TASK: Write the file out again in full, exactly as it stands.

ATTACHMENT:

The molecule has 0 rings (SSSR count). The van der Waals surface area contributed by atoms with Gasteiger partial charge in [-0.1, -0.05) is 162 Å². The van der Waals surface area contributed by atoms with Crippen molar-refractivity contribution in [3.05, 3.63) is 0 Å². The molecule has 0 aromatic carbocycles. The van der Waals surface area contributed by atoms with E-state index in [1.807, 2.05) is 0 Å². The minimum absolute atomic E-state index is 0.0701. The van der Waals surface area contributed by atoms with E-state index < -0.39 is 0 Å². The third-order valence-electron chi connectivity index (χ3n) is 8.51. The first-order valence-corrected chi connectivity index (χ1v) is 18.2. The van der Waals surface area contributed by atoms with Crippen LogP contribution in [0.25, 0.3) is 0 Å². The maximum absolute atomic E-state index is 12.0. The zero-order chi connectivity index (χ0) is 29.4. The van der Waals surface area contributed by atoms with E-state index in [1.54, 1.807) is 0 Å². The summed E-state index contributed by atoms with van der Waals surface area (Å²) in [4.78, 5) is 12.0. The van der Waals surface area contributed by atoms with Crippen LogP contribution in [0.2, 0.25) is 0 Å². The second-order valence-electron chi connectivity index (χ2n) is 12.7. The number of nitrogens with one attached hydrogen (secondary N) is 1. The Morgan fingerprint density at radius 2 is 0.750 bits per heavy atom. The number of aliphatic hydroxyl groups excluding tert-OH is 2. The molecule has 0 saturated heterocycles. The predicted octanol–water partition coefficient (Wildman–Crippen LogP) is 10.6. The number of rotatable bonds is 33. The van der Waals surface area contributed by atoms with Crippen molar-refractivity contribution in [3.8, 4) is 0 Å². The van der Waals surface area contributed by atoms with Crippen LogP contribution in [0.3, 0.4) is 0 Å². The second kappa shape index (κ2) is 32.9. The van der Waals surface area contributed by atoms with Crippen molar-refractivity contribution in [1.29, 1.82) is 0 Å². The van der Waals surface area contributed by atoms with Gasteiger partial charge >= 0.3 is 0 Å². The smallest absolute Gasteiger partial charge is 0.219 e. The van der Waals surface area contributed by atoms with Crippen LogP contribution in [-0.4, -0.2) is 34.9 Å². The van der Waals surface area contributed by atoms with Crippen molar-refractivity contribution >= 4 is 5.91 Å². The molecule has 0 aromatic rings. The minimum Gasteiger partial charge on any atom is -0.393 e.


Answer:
The molecule has 0 rings (SSSR count). The van der Waals surface area contributed by atoms with Gasteiger partial charge in [-0.1, -0.05) is 162 Å². The van der Waals surface area contributed by atoms with Crippen molar-refractivity contribution in [3.05, 3.63) is 0 Å². The molecule has 0 aromatic carbocycles. The van der Waals surface area contributed by atoms with E-state index in [1.807, 2.05) is 0 Å². The minimum absolute atomic E-state index is 0.0701. The van der Waals surface area contributed by atoms with E-state index < -0.39 is 0 Å². The third-order valence-electron chi connectivity index (χ3n) is 8.51. The first-order valence-corrected chi connectivity index (χ1v) is 18.2. The van der Waals surface area contributed by atoms with Crippen LogP contribution in [0.25, 0.3) is 0 Å². The maximum absolute atomic E-state index is 12.0. The zero-order chi connectivity index (χ0) is 29.4. The van der Waals surface area contributed by atoms with E-state index in [1.54, 1.807) is 0 Å². The summed E-state index contributed by atoms with van der Waals surface area (Å²) in [4.78, 5) is 12.0. The van der Waals surface area contributed by atoms with Crippen LogP contribution in [0.2, 0.25) is 0 Å². The second-order valence-electron chi connectivity index (χ2n) is 12.7. The number of nitrogens with one attached hydrogen (secondary N) is 1. The Morgan fingerprint density at radius 2 is 0.750 bits per heavy atom. The number of aliphatic hydroxyl groups excluding tert-OH is 2. The molecule has 0 saturated heterocycles. The predicted octanol–water partition coefficient (Wildman–Crippen LogP) is 10.6. The number of rotatable bonds is 33. The van der Waals surface area contributed by atoms with Crippen molar-refractivity contribution in [3.8, 4) is 0 Å². The van der Waals surface area contributed by atoms with Crippen LogP contribution in [0.3, 0.4) is 0 Å². The second kappa shape index (κ2) is 32.9. The van der Waals surface area contributed by atoms with Crippen molar-refractivity contribution in [1.29, 1.82) is 0 Å². The van der Waals surface area contributed by atoms with Gasteiger partial charge >= 0.3 is 0 Å². The smallest absolute Gasteiger partial charge is 0.219 e. The van der Waals surface area contributed by atoms with Crippen LogP contribution in [-0.4, -0.2) is 34.9 Å². The van der Waals surface area contributed by atoms with Crippen molar-refractivity contribution >= 4 is 5.91 Å². The molecule has 0 aromatic rings. The minimum Gasteiger partial charge on any atom is -0.393 e.